۱۰ خرداد ۱۳۹۹ | May 30, 2020
Ramadan in Iraq: culture and traditions

It is common in the evenings for Muslims in Iraq to break the fast in groups, emphasizing the importance of family and community.

Hawzah News Agency– The holy month of Ramadan rooted in culture, faith and history. Around the globe, Muslims mark this time with gathering to pray, fast, and take meals together—and also with different customs that vary from culture to culture.

The holy shrine of Hazrat Abbas (A.S) and Imam Hussain Holy Shrine are two places in Karbala, Iraq, where people gather to read the Quran together in the holy month of Ramadan.

It is common in the evenings for Muslims in Iraq to break the fast in groups, emphasizing the importance of family and community. During Iftar, Iraqis have a particular affinity for sweets, especially the date filled pastry, klecha, which is specifically made for this occasion. Many, particularly in the cities, will also meet friends and acquaintances in the busy coffee shops and evening markets.

After Iftar (breaking the fast after sunset) many Iraqis enjoy playing both indoor and outdoor games, including al-Siniya, a folk game involving dice and a tray, as well as the highly competitive muhabis (ring) game.

Muhabis is popular in Baghdad, Basra and other regions such as Karbala, and can last for many hours after Iftar. This is played by both Shias and Sunnis, often in teams from various towns, and it is a positive symbol of unity in the country. This game involves two groups of about 40 to 250 players, who all take turns to conceal a mihbes, or ring. A game of deception, mheibes begins with the team leader holding the ring, his hands draped in a blanket. The other members must sit with their fists tight in their lap, as the leader passes the ring to one of the other players in secret. In a tense exchange, their opponents must determine which of the dozens of men conceal the ring through body language alone.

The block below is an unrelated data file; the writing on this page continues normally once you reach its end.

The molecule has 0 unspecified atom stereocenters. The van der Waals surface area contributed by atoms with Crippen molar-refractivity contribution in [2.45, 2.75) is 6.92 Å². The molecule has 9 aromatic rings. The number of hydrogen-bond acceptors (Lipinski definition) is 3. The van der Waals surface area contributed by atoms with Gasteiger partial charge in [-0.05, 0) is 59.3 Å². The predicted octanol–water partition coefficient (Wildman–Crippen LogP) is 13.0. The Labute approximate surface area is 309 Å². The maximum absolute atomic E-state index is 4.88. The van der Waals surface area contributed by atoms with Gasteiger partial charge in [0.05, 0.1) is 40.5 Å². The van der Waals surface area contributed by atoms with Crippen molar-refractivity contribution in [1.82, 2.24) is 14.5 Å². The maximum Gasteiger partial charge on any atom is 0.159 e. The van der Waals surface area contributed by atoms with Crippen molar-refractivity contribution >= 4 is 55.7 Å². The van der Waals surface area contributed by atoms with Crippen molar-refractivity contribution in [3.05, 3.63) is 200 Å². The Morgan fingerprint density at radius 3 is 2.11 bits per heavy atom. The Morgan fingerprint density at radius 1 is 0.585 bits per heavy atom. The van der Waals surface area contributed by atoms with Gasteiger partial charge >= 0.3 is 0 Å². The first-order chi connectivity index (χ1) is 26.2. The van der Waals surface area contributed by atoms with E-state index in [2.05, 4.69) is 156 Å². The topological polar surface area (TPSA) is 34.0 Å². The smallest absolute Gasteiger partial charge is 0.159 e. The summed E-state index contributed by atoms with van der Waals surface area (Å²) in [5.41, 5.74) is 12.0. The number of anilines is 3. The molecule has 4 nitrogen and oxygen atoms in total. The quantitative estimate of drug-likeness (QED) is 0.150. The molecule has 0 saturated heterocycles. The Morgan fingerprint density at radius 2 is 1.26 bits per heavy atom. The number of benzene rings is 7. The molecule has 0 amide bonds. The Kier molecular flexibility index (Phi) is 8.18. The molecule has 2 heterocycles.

Though the exact origins of the game are unknown, it has profound cultural and historical value. Decades ago, the Iraqi government would organize community-wide games, hosting hundreds of participants and bringing together locals from across the country. Although this state-sponsored practice was halted during wartime and feared lost, mheibes has made a return in recent years, as individual community members continue to pass forward the tradition.

Many people in Iraq also increase their charitable efforts during Ramadan. Iraqis tend to hold group iftars throughout various cities, aiming to feed poor families in their areas.  

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